- Performing for or Working Directly with the Public — Performing for people or dealing directly with the public. This includes serving customers in restaurants and stores, and receiving clients or guests.
- Establishing and Maintaining Interpersonal Relationships — Developing constructive and cooperative working relationships with others, and maintaining them over time.
- Processing Information — Compiling, coding, categorizing, calculating, tabulating, auditing, or verifying information or data.
- Communicating with Supervisors, Peers, or Subordinates — Providing information to supervisors, co-workers, and subordinates by telephone, in written form, e-mail, or in person.
- Updating and Using Relevant Knowledge — Keeping up-to-date technically and applying new knowledge to your job.
- Documenting/Recording Information — Entering, transcribing, recording, storing, or maintaining information in written or electronic/magnetic form.
- Performing Administrative Activities — Performing day-to-day administrative tasks such as maintaining information files and processing paperwork.
- Selling or Influencing Others — Convincing others to buy merchandise/goods or to otherwise change their minds or actions.
- Analyzing Data or Information — Identifying the underlying principles, reasons, or facts of information by breaking down information or data into separate parts.
- Making Decisions and Solving Problems — Analyzing information and evaluating results to choose the best solution and solve problems.
- Organizing, Planning, and Prioritizing Work — Developing specific goals and plans to prioritize, organize, and accomplish your work.
- Judging the Qualities of Things, Services, or People — Assessing the value, importance, or quality of things or people.
- Resolving Conflicts and Negotiating with Others — Handling complaints, settling disputes, and resolving grievances and conflicts, or otherwise negotiating with others.
- Interpreting the Meaning of Information for Others — Translating or explaining what information means and how it can be used.
- Thinking Creatively — Developing, designing, or creating new applications, ideas, relationships, systems, or products, including artistic contributions.
Detailed Work Activities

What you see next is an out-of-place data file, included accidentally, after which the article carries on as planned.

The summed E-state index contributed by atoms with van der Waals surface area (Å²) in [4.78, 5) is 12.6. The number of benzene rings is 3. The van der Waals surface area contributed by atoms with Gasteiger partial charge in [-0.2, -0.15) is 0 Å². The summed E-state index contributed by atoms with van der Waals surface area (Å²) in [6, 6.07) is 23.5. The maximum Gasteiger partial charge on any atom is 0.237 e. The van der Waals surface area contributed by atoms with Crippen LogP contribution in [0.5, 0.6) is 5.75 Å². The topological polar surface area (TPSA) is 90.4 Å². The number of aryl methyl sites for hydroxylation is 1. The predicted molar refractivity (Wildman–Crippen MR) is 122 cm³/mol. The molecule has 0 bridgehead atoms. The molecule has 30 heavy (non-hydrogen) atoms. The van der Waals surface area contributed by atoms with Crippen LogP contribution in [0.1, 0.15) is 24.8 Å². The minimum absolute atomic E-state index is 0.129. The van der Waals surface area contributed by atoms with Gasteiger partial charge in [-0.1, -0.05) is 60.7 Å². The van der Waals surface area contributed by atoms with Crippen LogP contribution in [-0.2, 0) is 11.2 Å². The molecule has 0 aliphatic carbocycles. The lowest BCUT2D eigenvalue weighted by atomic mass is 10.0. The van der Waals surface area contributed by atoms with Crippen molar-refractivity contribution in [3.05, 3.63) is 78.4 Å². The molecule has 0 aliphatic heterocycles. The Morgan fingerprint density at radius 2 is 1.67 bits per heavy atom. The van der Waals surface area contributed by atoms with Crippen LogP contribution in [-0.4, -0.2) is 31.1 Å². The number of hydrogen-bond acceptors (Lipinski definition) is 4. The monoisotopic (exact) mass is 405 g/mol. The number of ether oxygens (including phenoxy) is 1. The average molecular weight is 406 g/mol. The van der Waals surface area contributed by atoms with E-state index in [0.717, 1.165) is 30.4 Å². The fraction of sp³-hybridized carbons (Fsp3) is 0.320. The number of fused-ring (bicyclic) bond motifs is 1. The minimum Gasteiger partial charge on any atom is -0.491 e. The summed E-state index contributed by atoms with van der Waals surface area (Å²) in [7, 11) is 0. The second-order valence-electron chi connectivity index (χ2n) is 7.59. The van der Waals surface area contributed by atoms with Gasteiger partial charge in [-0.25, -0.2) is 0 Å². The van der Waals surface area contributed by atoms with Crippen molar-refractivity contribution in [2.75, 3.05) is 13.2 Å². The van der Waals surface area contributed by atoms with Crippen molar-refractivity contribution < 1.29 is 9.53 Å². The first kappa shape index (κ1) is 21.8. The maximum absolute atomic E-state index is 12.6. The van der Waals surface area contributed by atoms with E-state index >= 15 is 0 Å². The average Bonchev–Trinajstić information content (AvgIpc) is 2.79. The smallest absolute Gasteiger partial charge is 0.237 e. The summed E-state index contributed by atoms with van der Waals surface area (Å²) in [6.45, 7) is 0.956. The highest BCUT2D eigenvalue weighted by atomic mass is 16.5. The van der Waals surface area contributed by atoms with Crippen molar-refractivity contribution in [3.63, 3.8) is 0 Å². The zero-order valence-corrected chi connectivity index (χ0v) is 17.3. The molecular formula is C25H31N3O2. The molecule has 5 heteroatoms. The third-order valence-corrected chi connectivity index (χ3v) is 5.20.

- Process sales or other transactions.
- Calculate costs of goods or services.
- Gather customer or product information to determine customer needs.
- Sell products or services.
- Record operational details of travel.
- Prepare sales or other contracts.
- Distribute promotional literature or samples to customers.
- Electronic Mail — 98% responded “Every day.”
- Telephone — 100% responded “Every day.”
- Spend Time Sitting
- Importance of Being Exact or Accurate — 78% responded “Extremely important.”
- Contact With Others — 59% responded “Constant contact with others.”
- Deal With External Customers — 62% responded “Extremely important.”
- Structured versus Unstructured Work — 51% responded “A lot of freedom.”
- Letters and Memos — 41% responded “Every day.”
- Face-to-Face Discussions — 51% responded “Every day.”
- Freedom to Make Decisions — 18% responded “Limited freedom.”
- Impact of Decisions on Co-workers or Company Results — 11% responded “Important results.”
- Level of Competition
- Degree of Automation — 31% responded “Highly automated.”
- Frequency of Decision Making — 22% responded “Once a month or more but not every week.”
- Spend Time Using Your Hands to Handle, Control, or Feel Objects, Tools, or Controls
- Time Pressure — 22% responded “Never.”
- Work With Work Group or Team — 34% responded “Very important.”
- Consequence of Error — 37% responded “Very serious.”
- Responsibility for Outcomes and Results — 32% responded “Very high responsibility.”
- Duration of Typical Work Week — 20% responded “40 hours.”
- Coordinate or Lead Others — 40% responded “Fairly important.”
- Physical Proximity — 39% responded “Slightly close (e.g., shared office).”
- Importance of Repeating Same Tasks — 31% responded “Extremely important.”
- Indoors, Environmentally Controlled — 43% responded “Every day.”
- Frequency of Conflict Situations — 16% responded “Every day.”
- Spend Time Making Repetitive Motions — 24% responded “More than half the time.”
|Title||Job Zone Three: Medium Preparation Needed|
|Education||Most occupations in this zone require training in vocational schools, related on-the-job experience, or an associate's degree.|